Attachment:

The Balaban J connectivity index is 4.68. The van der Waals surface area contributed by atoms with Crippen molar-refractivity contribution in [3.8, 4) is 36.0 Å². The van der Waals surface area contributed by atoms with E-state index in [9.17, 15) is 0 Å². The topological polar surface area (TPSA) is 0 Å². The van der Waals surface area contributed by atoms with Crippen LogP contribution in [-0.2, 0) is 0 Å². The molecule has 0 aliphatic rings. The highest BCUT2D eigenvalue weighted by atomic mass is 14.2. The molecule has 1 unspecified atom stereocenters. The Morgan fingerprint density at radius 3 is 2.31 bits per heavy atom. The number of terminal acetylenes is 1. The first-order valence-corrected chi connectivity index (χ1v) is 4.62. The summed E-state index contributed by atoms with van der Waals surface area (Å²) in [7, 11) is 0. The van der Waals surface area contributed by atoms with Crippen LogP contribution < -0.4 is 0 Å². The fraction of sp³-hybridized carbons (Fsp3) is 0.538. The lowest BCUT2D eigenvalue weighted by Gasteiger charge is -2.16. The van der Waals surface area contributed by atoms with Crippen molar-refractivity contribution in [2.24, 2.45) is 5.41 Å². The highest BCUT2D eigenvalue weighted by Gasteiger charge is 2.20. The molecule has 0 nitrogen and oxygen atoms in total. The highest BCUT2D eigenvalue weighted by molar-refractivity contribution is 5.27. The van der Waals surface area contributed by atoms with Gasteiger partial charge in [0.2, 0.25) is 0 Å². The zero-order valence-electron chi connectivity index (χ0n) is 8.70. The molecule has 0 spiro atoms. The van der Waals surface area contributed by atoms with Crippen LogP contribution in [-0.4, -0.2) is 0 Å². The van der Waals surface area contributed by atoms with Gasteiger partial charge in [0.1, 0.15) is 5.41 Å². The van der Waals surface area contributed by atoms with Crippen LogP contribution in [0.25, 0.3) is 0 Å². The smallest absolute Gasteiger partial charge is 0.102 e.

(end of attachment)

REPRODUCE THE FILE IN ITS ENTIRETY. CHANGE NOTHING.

The Balaban J connectivity index is 4.68. The van der Waals surface area contributed by atoms with Crippen molar-refractivity contribution in [3.8, 4) is 36.0 Å². The van der Waals surface area contributed by atoms with E-state index in [9.17, 15) is 0 Å². The topological polar surface area (TPSA) is 0 Å². The van der Waals surface area contributed by atoms with Crippen LogP contribution in [-0.2, 0) is 0 Å². The molecule has 0 aliphatic rings. The highest BCUT2D eigenvalue weighted by atomic mass is 14.2. The molecule has 1 unspecified atom stereocenters. The Morgan fingerprint density at radius 3 is 2.31 bits per heavy atom. The number of terminal acetylenes is 1. The first-order valence-corrected chi connectivity index (χ1v) is 4.62. The summed E-state index contributed by atoms with van der Waals surface area (Å²) in [7, 11) is 0. The van der Waals surface area contributed by atoms with Crippen LogP contribution < -0.4 is 0 Å². The fraction of sp³-hybridized carbons (Fsp3) is 0.538. The lowest BCUT2D eigenvalue weighted by Gasteiger charge is -2.16. The van der Waals surface area contributed by atoms with Crippen molar-refractivity contribution in [2.24, 2.45) is 5.41 Å². The highest BCUT2D eigenvalue weighted by Gasteiger charge is 2.20. The molecule has 0 nitrogen and oxygen atoms in total. The highest BCUT2D eigenvalue weighted by molar-refractivity contribution is 5.27. The van der Waals surface area contributed by atoms with Gasteiger partial charge in [0.2, 0.25) is 0 Å². The zero-order valence-electron chi connectivity index (χ0n) is 8.70. The molecule has 0 spiro atoms. The van der Waals surface area contributed by atoms with Crippen LogP contribution in [-0.4, -0.2) is 0 Å². The van der Waals surface area contributed by atoms with Gasteiger partial charge in [0.1, 0.15) is 5.41 Å². The van der Waals surface area contributed by atoms with Crippen LogP contribution in [0.25, 0.3) is 0 Å². The smallest absolute Gasteiger partial charge is 0.102 e.